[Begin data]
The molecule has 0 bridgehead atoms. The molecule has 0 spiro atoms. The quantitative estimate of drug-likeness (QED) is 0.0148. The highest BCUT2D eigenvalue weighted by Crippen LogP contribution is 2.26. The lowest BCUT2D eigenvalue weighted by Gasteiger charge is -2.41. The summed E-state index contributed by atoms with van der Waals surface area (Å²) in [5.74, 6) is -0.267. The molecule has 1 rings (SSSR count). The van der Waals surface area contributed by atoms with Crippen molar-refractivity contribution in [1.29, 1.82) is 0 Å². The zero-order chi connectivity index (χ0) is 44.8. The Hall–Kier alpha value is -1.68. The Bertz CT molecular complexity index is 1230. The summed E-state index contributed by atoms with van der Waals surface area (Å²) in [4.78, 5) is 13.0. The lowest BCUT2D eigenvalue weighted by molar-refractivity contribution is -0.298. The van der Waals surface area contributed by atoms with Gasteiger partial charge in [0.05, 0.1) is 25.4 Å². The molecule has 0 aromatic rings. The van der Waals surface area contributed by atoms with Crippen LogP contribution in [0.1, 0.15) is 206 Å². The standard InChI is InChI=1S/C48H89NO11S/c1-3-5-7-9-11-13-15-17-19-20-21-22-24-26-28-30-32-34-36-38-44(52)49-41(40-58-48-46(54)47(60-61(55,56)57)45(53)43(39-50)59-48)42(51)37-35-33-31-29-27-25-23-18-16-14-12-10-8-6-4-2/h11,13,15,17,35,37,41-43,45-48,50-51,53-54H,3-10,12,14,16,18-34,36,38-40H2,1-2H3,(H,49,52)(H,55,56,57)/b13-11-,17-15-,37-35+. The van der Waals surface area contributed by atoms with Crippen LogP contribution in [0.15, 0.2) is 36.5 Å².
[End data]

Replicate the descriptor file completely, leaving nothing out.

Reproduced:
The molecule has 0 bridgehead atoms. The molecule has 0 spiro atoms. The quantitative estimate of drug-likeness (QED) is 0.0148. The highest BCUT2D eigenvalue weighted by Crippen LogP contribution is 2.26. The lowest BCUT2D eigenvalue weighted by Gasteiger charge is -2.41. The summed E-state index contributed by atoms with van der Waals surface area (Å²) in [5.74, 6) is -0.267. The molecule has 1 rings (SSSR count). The van der Waals surface area contributed by atoms with Crippen molar-refractivity contribution in [1.29, 1.82) is 0 Å². The zero-order chi connectivity index (χ0) is 44.8. The Hall–Kier alpha value is -1.68. The Bertz CT molecular complexity index is 1230. The summed E-state index contributed by atoms with van der Waals surface area (Å²) in [4.78, 5) is 13.0. The lowest BCUT2D eigenvalue weighted by molar-refractivity contribution is -0.298. The van der Waals surface area contributed by atoms with Gasteiger partial charge in [0.05, 0.1) is 25.4 Å². The molecule has 0 aromatic rings. The van der Waals surface area contributed by atoms with Crippen LogP contribution in [0.1, 0.15) is 206 Å². The standard InChI is InChI=1S/C48H89NO11S/c1-3-5-7-9-11-13-15-17-19-20-21-22-24-26-28-30-32-34-36-38-44(52)49-41(40-58-48-46(54)47(60-61(55,56)57)45(53)43(39-50)59-48)42(51)37-35-33-31-29-27-25-23-18-16-14-12-10-8-6-4-2/h11,13,15,17,35,37,41-43,45-48,50-51,53-54H,3-10,12,14,16,18-34,36,38-40H2,1-2H3,(H,49,52)(H,55,56,57)/b13-11-,17-15-,37-35+. The van der Waals surface area contributed by atoms with Crippen LogP contribution in [0.15, 0.2) is 36.5 Å².